Before we can discuss what building resilience means to leaders, we first must define resilience.
As is most commonly understood, resilience is the ability to bounce back quickly after a setback. From the Latin, resilire, meaning “to leap back”
However, most scholars don’t agree on one definition, as resilience (like wellness) is an abstract construct. In the past 30 years alone there have been 12 different theories of resilience.
Despite scholars’ disagreement on the definition of resilience, most do agree in these three areas:
Scholars also disagree where resilience comes from, as many factors contribute to resilience: personality, social support, self-esteem, genetics, etc.
To further complicate the issue, some resilience theories are based on specific populations, such as people involved in sport or those in the military, so it is difficult to apply these specific theories to the general population.
There are two main categories of resilience: trait resilience and state resilience. Trait resilience is the person’s general ability to deal with adversity. Characteristics that comprise trait resilience include personal history, genes and personality, etc. Trait resilience is also referred to as “ego resilience”, with its associated characteristics considered protective factors.
State resilience is the ability of the person to deal with specific adverse situations. As it’s a resilience that’s situation-dependent and dynamic, there is room for growth, for building resilience.
Now that we’ve briefly sketched the landscape of resilience, let’s settle on a definition. One of the most widely used definitions comes from researchers Luthar, Chicchetti, & Becker. It reads:
“Resilience is a dynamic process encompassing positive adaptation within the context of significant adversity.”
If building resilience is your aim, there are three points captured here that are vital to keep in mind about resilience. It’s:
In recent years, researchers have found that positive events can also help build resilience. One resilience technique that leverages a positive event is called “savoring.” When a person savors a positive experience, this can help them build resilience when they face a negative situation.
Leaders need resilience because their role often involves navigating complex and challenging situations that can be emotionally and mentally taxing. For example, leaders are responsible for leading teams, making tough decisions, managing conflicts, and dealing with unexpected changes and crises.
There are many benefits to leaders when they build their resilience. These include:
• Adapting to and recovering quickly from setbacks, failures, and difficulties
• Staying focused
• Remaining calm under pressure
• Maintaining a positive attitude in the face of adversity
Other benefits to leaders include those under their leadership, such as:
• Serving as role models
• Demonstrating the importance of perseverance and determination in achieving goals and overcoming obstacles
• Inspiring and motivating their team members to keep pushing forward, even when faced with challenges
In the study “Psychological resilience and business survival chances: A study of small firms in the USA during COVID-19” conducted by Malvika Chhatwani, Sushanta Kumar Mishra, Arup Varma and Himanshu Rai, the researchers found that the business owner’s positive emotions that came from their psychological resilience helped build resources that may help reduce depression, thereby increasing their small business’ survival chances during a crisis.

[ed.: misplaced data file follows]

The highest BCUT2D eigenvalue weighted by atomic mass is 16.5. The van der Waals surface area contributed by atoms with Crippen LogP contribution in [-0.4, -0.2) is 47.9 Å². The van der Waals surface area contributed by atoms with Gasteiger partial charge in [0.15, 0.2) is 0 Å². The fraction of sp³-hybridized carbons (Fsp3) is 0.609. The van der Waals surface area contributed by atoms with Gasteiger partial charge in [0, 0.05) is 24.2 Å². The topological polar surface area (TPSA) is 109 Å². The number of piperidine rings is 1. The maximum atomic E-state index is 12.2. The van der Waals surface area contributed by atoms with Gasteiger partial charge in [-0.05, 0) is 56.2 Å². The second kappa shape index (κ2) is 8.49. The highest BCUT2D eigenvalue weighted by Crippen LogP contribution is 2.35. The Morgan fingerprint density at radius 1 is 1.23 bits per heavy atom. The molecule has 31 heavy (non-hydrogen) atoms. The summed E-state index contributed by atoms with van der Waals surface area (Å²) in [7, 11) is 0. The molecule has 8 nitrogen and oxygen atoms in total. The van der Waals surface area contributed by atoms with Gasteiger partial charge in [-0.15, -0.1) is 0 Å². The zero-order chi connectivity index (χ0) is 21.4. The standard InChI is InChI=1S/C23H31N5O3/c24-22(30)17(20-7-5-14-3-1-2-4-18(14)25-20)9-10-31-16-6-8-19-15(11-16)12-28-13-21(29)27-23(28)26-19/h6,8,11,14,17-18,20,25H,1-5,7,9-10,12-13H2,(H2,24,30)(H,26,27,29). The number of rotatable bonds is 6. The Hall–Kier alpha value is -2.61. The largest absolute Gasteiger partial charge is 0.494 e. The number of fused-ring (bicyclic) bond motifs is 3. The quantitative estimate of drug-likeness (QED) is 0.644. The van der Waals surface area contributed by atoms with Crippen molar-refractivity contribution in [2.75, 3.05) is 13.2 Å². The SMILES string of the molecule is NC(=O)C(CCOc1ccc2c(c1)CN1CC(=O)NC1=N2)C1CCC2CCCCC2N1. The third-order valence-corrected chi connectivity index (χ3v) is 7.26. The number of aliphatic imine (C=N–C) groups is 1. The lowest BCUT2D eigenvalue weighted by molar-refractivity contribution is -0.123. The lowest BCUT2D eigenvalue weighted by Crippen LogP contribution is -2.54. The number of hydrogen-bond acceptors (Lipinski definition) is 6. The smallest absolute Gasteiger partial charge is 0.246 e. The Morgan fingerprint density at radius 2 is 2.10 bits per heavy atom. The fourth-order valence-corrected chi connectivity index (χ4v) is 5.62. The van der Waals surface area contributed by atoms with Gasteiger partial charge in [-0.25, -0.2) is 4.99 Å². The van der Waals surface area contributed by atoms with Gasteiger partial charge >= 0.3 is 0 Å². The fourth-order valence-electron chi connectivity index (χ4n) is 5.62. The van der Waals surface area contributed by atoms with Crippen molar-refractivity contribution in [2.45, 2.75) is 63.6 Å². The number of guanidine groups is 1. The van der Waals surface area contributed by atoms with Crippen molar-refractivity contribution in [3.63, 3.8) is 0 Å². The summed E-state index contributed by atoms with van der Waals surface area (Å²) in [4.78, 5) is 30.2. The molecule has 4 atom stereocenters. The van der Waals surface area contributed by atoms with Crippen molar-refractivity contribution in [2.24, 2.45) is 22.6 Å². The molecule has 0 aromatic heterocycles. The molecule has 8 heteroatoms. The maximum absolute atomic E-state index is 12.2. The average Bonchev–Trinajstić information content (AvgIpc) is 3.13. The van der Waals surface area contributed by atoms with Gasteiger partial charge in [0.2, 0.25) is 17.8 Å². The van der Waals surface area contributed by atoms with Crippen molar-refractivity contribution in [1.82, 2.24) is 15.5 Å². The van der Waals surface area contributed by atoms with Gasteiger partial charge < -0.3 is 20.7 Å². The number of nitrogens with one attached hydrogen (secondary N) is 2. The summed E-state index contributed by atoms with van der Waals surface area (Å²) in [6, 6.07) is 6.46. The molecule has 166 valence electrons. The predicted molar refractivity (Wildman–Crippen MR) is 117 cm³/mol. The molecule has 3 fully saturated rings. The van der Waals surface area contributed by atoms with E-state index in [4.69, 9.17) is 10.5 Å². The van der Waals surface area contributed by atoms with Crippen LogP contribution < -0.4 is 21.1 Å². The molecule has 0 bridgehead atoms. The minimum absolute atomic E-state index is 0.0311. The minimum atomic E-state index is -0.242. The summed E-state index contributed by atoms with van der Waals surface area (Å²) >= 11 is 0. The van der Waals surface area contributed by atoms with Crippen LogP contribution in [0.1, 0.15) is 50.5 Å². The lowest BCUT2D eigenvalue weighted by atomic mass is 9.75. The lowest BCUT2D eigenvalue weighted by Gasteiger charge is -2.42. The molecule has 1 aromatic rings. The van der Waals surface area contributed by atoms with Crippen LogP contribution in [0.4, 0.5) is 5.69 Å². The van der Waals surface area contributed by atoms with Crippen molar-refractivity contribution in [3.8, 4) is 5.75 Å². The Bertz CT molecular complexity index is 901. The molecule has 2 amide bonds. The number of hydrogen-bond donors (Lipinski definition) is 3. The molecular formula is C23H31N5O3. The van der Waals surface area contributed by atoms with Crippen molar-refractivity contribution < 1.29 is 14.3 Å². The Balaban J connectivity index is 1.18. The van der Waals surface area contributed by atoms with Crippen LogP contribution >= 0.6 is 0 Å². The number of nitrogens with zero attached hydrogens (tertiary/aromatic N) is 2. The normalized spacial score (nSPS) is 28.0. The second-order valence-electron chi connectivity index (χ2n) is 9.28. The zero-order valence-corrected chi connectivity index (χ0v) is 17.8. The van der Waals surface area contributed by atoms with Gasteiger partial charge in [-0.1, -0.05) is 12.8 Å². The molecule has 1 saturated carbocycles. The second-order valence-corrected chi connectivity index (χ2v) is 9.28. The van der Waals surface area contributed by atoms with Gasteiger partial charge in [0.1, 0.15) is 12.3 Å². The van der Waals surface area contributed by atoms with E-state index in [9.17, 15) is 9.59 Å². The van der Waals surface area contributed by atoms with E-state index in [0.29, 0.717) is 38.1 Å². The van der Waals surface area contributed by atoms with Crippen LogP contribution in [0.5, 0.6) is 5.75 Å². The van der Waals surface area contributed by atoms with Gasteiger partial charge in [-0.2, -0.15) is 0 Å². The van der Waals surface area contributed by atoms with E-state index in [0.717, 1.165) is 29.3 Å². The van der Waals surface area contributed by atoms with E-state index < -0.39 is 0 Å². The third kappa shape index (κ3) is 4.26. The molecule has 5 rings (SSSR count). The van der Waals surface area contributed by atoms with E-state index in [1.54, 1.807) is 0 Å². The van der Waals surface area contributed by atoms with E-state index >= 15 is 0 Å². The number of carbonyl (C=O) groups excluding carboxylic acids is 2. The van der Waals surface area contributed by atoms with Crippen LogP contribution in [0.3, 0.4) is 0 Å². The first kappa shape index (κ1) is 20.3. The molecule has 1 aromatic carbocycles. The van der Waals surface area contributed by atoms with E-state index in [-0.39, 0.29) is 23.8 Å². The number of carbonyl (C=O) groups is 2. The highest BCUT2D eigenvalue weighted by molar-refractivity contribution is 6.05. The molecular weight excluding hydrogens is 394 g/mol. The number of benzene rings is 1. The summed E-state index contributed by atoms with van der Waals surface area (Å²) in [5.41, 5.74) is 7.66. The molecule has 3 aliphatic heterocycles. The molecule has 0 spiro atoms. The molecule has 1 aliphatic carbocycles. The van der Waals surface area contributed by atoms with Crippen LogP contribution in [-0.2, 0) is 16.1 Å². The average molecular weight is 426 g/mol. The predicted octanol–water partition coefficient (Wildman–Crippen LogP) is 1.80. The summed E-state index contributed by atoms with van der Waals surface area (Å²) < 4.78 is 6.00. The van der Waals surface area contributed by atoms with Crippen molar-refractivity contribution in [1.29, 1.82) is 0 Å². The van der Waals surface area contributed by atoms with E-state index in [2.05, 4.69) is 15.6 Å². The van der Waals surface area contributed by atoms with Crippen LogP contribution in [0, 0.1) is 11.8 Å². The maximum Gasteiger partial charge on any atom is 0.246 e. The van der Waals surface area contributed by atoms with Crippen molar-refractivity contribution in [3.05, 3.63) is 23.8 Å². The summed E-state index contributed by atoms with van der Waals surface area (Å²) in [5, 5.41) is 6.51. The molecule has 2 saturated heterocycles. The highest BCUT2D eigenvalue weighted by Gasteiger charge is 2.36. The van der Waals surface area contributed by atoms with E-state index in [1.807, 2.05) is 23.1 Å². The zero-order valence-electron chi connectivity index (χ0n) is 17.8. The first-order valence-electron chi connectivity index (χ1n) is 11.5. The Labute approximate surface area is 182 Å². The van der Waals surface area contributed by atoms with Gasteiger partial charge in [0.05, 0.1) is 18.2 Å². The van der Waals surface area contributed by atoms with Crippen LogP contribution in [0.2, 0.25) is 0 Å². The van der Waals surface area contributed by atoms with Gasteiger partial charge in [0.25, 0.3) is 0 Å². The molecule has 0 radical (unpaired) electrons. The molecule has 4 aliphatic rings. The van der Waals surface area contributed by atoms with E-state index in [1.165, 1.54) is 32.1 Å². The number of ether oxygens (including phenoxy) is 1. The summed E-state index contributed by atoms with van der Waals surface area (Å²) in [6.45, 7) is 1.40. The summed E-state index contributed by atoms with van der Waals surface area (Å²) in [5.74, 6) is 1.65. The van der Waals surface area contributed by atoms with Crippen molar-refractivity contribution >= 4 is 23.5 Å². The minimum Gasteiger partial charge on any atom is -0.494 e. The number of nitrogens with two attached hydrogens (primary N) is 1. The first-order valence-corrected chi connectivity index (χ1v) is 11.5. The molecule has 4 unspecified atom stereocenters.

Resilience is an essential quality for leaders because it enables them to navigate the ups and downs of leadership, maintain their effectiveness, and positively affect their teams.
As resilience is a dynamic process and can be learned, and as building resilience yields numerous benefits, resilience training is essential for leader development. Some of its more direct benefits to leaders and their teams include:
Improved stress management. Leaders often face high levels of stress due to their responsibilities, such as managing employees, meeting deadlines, and dealing with unexpected challenges. Resilience training can help them develop coping strategies and techniques to manage stress more effectively.
Better decision-making. When leaders are more resilient, they are better equipped to handle difficult situations and make sound decisions. Resilience training can help them develop the ability to think critically and make decisions under pressure.
Enhanced communication. Resilience training can improve communication skills, which are essential for leaders. They can learn how to effectively communicate with employees, clients, and stakeholders during challenging times.
Increased productivity. Resilient leaders are more productive because they can handle stress and challenges without becoming overwhelmed. They are better able to manage their time, prioritize tasks, and remain focused on their goals.
Improved job satisfaction. Resilient leaders are better equipped to handle setbacks and bounce back from failures. This can lead to a greater sense of job satisfaction and motivation to continue improving their performance.
In brief, resilience training can provide leaders with the tools they need to manage stress, make sound decisions, communicate effectively, increase productivity, and improve their job satisfaction.
Leaders: Get started on building your resilience by seeing if you have a growth mindset. Take this FREE ASSESSMENT today.